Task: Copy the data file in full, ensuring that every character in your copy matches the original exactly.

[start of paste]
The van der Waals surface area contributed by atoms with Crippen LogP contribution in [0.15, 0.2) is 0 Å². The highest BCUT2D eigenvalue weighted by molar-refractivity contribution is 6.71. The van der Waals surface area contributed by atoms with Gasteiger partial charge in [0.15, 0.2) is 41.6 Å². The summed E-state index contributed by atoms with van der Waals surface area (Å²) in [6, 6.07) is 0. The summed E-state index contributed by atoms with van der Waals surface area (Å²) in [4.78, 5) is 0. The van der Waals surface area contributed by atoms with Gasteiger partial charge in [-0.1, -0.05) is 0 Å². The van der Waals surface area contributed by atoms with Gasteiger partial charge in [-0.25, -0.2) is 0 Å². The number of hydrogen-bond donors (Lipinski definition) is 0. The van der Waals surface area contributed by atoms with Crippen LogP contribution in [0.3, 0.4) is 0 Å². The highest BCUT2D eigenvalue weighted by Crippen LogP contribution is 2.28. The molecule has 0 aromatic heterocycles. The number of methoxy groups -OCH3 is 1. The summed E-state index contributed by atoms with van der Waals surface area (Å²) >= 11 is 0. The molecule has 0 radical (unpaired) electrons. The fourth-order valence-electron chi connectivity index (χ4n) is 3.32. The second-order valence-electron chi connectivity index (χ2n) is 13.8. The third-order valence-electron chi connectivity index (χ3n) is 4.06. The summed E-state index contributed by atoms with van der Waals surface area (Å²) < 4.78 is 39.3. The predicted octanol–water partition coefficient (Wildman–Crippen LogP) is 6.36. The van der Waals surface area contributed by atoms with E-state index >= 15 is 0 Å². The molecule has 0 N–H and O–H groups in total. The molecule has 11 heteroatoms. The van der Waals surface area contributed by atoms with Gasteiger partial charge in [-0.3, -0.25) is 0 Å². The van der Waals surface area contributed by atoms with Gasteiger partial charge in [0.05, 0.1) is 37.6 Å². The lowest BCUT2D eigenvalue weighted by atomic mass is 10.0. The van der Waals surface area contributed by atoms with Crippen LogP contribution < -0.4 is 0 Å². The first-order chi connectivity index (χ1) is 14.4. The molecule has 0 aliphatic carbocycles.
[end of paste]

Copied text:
The van der Waals surface area contributed by atoms with Crippen LogP contribution in [0.15, 0.2) is 0 Å². The highest BCUT2D eigenvalue weighted by molar-refractivity contribution is 6.71. The van der Waals surface area contributed by atoms with Gasteiger partial charge in [0.15, 0.2) is 41.6 Å². The summed E-state index contributed by atoms with van der Waals surface area (Å²) in [6, 6.07) is 0. The summed E-state index contributed by atoms with van der Waals surface area (Å²) in [4.78, 5) is 0. The van der Waals surface area contributed by atoms with Gasteiger partial charge in [-0.1, -0.05) is 0 Å². The van der Waals surface area contributed by atoms with Gasteiger partial charge in [-0.25, -0.2) is 0 Å². The number of hydrogen-bond donors (Lipinski definition) is 0. The van der Waals surface area contributed by atoms with Crippen LogP contribution in [0.3, 0.4) is 0 Å². The highest BCUT2D eigenvalue weighted by Crippen LogP contribution is 2.28. The molecule has 0 aromatic heterocycles. The number of methoxy groups -OCH3 is 1. The summed E-state index contributed by atoms with van der Waals surface area (Å²) >= 11 is 0. The molecule has 0 radical (unpaired) electrons. The fourth-order valence-electron chi connectivity index (χ4n) is 3.32. The second-order valence-electron chi connectivity index (χ2n) is 13.8. The third-order valence-electron chi connectivity index (χ3n) is 4.06. The summed E-state index contributed by atoms with van der Waals surface area (Å²) < 4.78 is 39.3. The predicted octanol–water partition coefficient (Wildman–Crippen LogP) is 6.36. The van der Waals surface area contributed by atoms with E-state index >= 15 is 0 Å². The molecule has 0 N–H and O–H groups in total. The molecule has 11 heteroatoms. The van der Waals surface area contributed by atoms with Gasteiger partial charge in [-0.3, -0.25) is 0 Å². The van der Waals surface area contributed by atoms with Gasteiger partial charge in [0.05, 0.1) is 37.6 Å². The lowest BCUT2D eigenvalue weighted by atomic mass is 10.0. The van der Waals surface area contributed by atoms with Crippen LogP contribution < -0.4 is 0 Å². The first-order chi connectivity index (χ1) is 14.4. The molecule has 0 aliphatic carbocycles.